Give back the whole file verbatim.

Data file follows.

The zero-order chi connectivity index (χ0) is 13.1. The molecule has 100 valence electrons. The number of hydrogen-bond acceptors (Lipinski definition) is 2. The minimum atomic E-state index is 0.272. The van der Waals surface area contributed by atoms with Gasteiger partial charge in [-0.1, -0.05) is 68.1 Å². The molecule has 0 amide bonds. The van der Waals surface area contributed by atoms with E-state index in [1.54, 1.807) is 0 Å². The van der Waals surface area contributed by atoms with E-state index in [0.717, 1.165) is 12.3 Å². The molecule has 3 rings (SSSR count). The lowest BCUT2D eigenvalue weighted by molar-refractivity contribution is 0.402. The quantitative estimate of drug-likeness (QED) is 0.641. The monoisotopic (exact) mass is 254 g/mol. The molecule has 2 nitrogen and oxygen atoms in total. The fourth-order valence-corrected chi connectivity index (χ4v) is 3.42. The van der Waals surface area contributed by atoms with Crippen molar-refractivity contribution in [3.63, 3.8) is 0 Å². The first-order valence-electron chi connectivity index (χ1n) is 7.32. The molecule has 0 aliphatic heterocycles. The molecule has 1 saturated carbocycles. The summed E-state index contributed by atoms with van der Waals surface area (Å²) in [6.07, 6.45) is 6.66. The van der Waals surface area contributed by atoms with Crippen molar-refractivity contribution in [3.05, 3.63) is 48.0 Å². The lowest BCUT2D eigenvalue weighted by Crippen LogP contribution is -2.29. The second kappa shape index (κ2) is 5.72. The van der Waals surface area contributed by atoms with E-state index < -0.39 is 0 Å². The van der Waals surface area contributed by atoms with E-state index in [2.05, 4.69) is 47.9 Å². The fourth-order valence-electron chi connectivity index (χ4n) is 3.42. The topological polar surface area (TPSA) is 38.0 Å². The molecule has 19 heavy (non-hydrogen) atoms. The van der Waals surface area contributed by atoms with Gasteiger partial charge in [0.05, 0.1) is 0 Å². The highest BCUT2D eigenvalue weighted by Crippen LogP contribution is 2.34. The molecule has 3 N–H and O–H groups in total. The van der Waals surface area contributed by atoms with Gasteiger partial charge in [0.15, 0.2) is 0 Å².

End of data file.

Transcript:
The zero-order chi connectivity index (χ0) is 13.1. The molecule has 100 valence electrons. The number of hydrogen-bond acceptors (Lipinski definition) is 2. The minimum atomic E-state index is 0.272. The van der Waals surface area contributed by atoms with Gasteiger partial charge in [-0.1, -0.05) is 68.1 Å². The molecule has 0 amide bonds. The van der Waals surface area contributed by atoms with E-state index in [1.54, 1.807) is 0 Å². The van der Waals surface area contributed by atoms with E-state index in [0.717, 1.165) is 12.3 Å². The molecule has 3 rings (SSSR count). The lowest BCUT2D eigenvalue weighted by molar-refractivity contribution is 0.402. The quantitative estimate of drug-likeness (QED) is 0.641. The monoisotopic (exact) mass is 254 g/mol. The molecule has 2 nitrogen and oxygen atoms in total. The fourth-order valence-corrected chi connectivity index (χ4v) is 3.42. The van der Waals surface area contributed by atoms with Crippen molar-refractivity contribution in [3.63, 3.8) is 0 Å². The first-order valence-electron chi connectivity index (χ1n) is 7.32. The molecule has 0 aliphatic heterocycles. The molecule has 1 saturated carbocycles. The summed E-state index contributed by atoms with van der Waals surface area (Å²) in [6.07, 6.45) is 6.66. The van der Waals surface area contributed by atoms with Crippen molar-refractivity contribution in [3.05, 3.63) is 48.0 Å². The lowest BCUT2D eigenvalue weighted by Crippen LogP contribution is -2.29. The second kappa shape index (κ2) is 5.72. The van der Waals surface area contributed by atoms with E-state index < -0.39 is 0 Å². The van der Waals surface area contributed by atoms with E-state index in [2.05, 4.69) is 47.9 Å². The fourth-order valence-electron chi connectivity index (χ4n) is 3.42. The topological polar surface area (TPSA) is 38.0 Å². The molecule has 19 heavy (non-hydrogen) atoms. The van der Waals surface area contributed by atoms with Gasteiger partial charge in [0.05, 0.1) is 0 Å². The highest BCUT2D eigenvalue weighted by Crippen LogP contribution is 2.34. The molecule has 3 N–H and O–H groups in total. The van der Waals surface area contributed by atoms with Gasteiger partial charge in [0.15, 0.2) is 0 Å².